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Today's Opinions

  • Math is clear, money not there for new school

    Many good letters have been published by the Roane County News regarding the new school initiative.

    I will not go over their points that have already been well described.

    The matter is much simpler than we have been told.

    The question of building a new school system is academic. We simply do not have the money.

    Local entities are unlikely to gift us the funding, after TVA saw what we did with their ash spill grant.

    Roane County is not wealthy, nor is it likely to become so.

  • Going With the Flo: We must recognize God’s hand in history and schools

    By Flo Charles

    One of the most important elements to the longevity of any nation is the educational system.

    The Founders believed schools and educational systems were a proper means to encourage that “religion, morality and knowledge” were necessary to good government and the happiness of mankind.

    Benjamin Rush (1745-1813), a Founding Father and signer of the Declaration of Independence, was the leading educator in America and called the Father of Education under the Constitution.

  • Thank you, Midtown Choir, for bringing dogs much happiness

    Hats off to Beth Trescher and her choir from Midtown Elementary School for serenading the animals at the Roane County Animal Shelter.

    These dogs and other animals are there because they got lost or someone did not want them anymore. Can you imagine how the pets feel after being with a family and all of a sudden they’re locked in a cage?

  • Glimpses From a Teacher Historian: Does nostalgia override reform?

    By Mark Banker

    Several recent letters to the editor have expressed reservations about proposed plans for Roane County’s public schools.

    Last Friday, one lengthy letter introduced readers to philosopher-educator John Dewey and connected Dewey’s influence to today’s ongoing educational debates.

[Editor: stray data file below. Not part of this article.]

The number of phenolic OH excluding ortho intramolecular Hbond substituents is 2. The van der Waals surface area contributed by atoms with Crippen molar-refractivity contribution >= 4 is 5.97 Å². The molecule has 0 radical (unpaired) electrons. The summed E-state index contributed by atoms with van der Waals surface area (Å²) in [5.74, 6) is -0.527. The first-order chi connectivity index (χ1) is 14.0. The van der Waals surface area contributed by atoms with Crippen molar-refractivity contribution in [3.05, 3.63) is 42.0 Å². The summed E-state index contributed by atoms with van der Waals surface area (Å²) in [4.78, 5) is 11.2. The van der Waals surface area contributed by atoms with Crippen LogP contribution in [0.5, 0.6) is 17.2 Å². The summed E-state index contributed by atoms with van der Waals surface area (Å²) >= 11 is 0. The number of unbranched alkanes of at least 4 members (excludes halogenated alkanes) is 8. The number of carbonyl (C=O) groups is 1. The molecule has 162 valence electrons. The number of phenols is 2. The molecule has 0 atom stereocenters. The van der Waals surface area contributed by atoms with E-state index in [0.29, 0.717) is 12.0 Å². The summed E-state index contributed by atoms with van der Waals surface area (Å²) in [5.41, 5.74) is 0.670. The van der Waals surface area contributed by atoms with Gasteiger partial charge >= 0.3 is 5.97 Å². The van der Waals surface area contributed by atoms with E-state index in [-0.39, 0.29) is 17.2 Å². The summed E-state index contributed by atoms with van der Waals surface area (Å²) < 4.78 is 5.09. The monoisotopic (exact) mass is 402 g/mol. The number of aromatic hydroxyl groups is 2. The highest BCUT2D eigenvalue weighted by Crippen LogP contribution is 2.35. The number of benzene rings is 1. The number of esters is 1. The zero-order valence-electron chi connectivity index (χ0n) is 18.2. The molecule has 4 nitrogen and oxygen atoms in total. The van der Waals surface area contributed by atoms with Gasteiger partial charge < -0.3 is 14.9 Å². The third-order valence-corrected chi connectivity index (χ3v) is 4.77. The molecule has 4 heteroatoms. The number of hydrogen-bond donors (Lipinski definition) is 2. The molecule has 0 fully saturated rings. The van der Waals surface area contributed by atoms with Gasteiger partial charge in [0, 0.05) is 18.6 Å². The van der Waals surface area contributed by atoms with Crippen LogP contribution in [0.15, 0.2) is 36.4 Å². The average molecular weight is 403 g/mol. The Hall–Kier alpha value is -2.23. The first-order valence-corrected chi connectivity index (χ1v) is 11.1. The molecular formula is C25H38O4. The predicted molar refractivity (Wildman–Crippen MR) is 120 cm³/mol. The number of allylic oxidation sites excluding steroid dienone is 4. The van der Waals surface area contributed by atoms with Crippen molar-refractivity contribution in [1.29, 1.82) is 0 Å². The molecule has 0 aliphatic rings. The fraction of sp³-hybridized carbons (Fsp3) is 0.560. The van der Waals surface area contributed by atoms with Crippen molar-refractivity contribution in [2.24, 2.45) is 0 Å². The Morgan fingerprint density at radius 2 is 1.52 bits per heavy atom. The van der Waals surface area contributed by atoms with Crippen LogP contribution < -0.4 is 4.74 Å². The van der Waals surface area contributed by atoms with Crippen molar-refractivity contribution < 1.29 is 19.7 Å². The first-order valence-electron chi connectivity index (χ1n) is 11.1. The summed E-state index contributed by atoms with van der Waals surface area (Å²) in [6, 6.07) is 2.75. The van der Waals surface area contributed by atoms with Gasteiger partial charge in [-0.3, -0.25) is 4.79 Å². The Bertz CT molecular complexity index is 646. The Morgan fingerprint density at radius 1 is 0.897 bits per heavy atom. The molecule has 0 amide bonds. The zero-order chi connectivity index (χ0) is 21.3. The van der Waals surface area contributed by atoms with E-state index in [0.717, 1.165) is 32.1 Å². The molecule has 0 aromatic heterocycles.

• Proposed school geographically not a smart move

    The proposal to build a consolidated high school about one mile from the Rockwood city limits is foolish from a human and physical geography standpoint.

    Kingston high school has the largest student population in Roane County. It would be foolish to require a school which has the largest student population to move 8 miles away to a campus near Rockwood.

    I’m shocked that the parents of Kingston high students are not publicly outraged at the decision to move their school out of Kingston since it has the largest student population.

  • Going With the Flo: We must repent, arise and help our president build

    By Flo Charles

    Let us arise and build!

    These were the words of the people in the book of Nehemiah (from the Bible) after Nehemiah saw the walls of Jerusalem were broken down.

    Nehemiah faced the same fierce, hate, intimidation and ridicule that our president is facing today. They attempted to distract and coerce him into changing his mind, but it didn’t work.

  • A View From Lick Skillet: Would it really be a Rockwood Mega-school?

    Gentle reader, inasmuch as the mega-school plan is by far the most important public issue to confront our community for some little time, we feel it not out of order to devote an inordinate amount of time and space to that issue in our columns for the time being, so this column will be so focused.

    First of all, we have been addressed with this question: Why are the Rockwood head men so strongly pushing this plan to eliminate their high school when, since the memory of man runneth not to the contrary, Rockwood leadership has always strongly supported their community school?

  • Would school plan be another failed, costly experiment in education?

    I begin this letter with a question related to education: Who was John Dewey?

    He gave us the Dewey Decimal System.

    Dewey was a philosopher and prolific writer. A bibliography of Dewey’s writing is more than 150 pages in length.

    Unknown to many is the fact that Dewey viewed education and teachers as social change agents. He was known as “a man of all knowledge.”